By ERIKA ANDERSON, Staff Writer | Published May 3, 2007
If Rudy Schlosser had his way, Georgia State University would be in for a name change.
“Georgia State Catholic University—that’s my goal,” he said with a laugh.
Schlosser is only half kidding. Since he began his role as the associate campus minister of the Georgia State University Catholic Student Association (CSA) in 2004, Schlosser has created a grassroots effort to expand the program and its attendees.
“When we first started, I had maybe 10 students on my e-mail list. Now I have over 800. It keeps growing and growing,” he said.
Schlosser first started serving the GSU Catholic community when he took an Italian class at the university. He noticed that there weren’t offerings for Catholic students on the campus, and he set out to change that. He contacted the priest, Father Thony Jean, who was assigned to Georgia State at the time, as well as serving at a parish. Father Jean encouraged Schlosser, who was then employed at Earthlink, to work on the program.
He began hanging flyers, advertising monthly Masses, and sitting out in the campus plaza with a banner advertising the Catholic Student Association—a tradition he still continues three or four times a week. As the program grew, they began to hold more Masses, and the archdiocese hired Schlosser as a full-time associate campus minister. Father Stephen Lyness, a parochial vicar at the Church of St. Benedict in Duluth, also serves part-time as the chaplain for the university, celebrating Mass four times a week in the University Center and hearing confessions.
Founded in 1913, Georgia State University currently enrolls over 27,000 undergraduate and graduate students on its downtown Atlanta campus. As a largely commuter college, campus ministry has its obstacles, Schlosser said.
“It’s a great challenge. The students come to school and then they leave. So that’s why we have Mass at lunchtime,” he said.
In an e-mail interview, Brittany Thomas, a junior French and international business major from Dacula, said that it was extremely important to her to continue her faith journey while in college.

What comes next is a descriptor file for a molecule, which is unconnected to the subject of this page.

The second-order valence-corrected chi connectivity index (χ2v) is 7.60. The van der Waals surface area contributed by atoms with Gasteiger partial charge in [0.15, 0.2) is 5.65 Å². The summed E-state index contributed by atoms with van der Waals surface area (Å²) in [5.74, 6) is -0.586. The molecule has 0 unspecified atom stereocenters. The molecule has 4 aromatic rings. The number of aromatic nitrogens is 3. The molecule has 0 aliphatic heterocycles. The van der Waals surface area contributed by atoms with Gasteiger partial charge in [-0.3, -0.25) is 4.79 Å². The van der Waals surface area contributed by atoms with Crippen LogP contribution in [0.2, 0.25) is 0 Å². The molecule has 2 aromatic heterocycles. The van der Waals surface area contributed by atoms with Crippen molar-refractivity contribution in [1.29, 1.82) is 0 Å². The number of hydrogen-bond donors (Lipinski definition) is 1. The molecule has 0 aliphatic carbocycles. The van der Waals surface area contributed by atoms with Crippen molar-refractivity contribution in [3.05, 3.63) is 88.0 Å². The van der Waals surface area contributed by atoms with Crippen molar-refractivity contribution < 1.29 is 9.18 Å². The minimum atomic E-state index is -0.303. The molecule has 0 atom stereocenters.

“I always hear the same story from older people saying how they grew away from the church during a certain time in their life (which always seems to be the college years). Perhaps because for most people college is a time where they break away from home and try to find themselves,” she said. “Therefore, I strive to have a different story and not grow apart from my faith. I’m so happy that there is such a strong Catholic presence on our campus.”
Schlosser said that the GSU program is unique because there are no weekend Masses. Students go home to their own parishes for Mass. He also encourages his Catholic students to get involved in the archdiocesan young adult ministry (YAM) programs.
“A lot of (young people) unfortunately think that Catholicism ends after confirmation. I want them to be fired up about being Catholic now when they are challenged the most,” he said.
Charlotte Vargo, a junior exercise science major from Norcross, said that having daily Mass is a refreshing break from her hectic class schedule.
“It is very comforting to know there are many people at Georgia State with the same beliefs as me. It helps me with my faith journey because there are a lot of times when I need to go to Mass and talk to God, so it is very convenient,” she said.
Brian Olson, a senior history major, recently converted to Catholicism, coming into the church this past Easter at his Atlanta parish, Our Lady of Lourdes. When Olson first met Schlosser on campus, he was not a full participant in any religion, but was open-minded. Having the students, and especially Father Lyness available, helped to answer Olson’s questions about the Catholic faith.
“Before baptism and confirmation, the (CSA) allowed me to ask questions in an environment where I felt comfortable,” he said. “Now, Father Stephen hears me at confession and gives Mass. It serves as a continuous support, especially amidst the chaos that is a school day and among the diverse perspectives and points of view, be they religious, political (or) social.”
Schlosser hopes to expand the CSA even more. The university is supportive of his efforts, he said, especially when it comes to getting students involved in volunteer opportunities.
“There is a big push for service hours,” he said. “So anything we do, they’re happy about it.”
Construction is underway for new dorms, and Schlosser said he hopes to start a Bible study for the students living there.
Daily Masses draw from 10 to 25 students each day, and some of the students find the small community a perfect fit.
“I think that being such a small, unique group actually gives us strength,” said Nicole Edgworth, a junior journalism major from Kennesaw. “We realize that it is a truly special thing that each of us has come together here and now to be together and worship how we believe. It helps me to appreciate each person even more.”
In addition to his work at GSU, Schlosser also serves as the youth minister at St. Gabriel Church in Fayetteville and feels that he has found his calling.
“Battling for souls is my number one concern, and now I can do that 24/7, whether it’s teens or college students,” he said. “My goal is to inform all the students about our Catholic organization and to let them know that there is a religious group for them on campus. I want them to know it’s OK to be religious in college. Some day I want all of them to plan their classes around daily Mass.”
For more information about the Georgia State Catholic Student Association, contact Rudy Schlosser, associate campus minister, at (678) 794-3200 or email@example.com.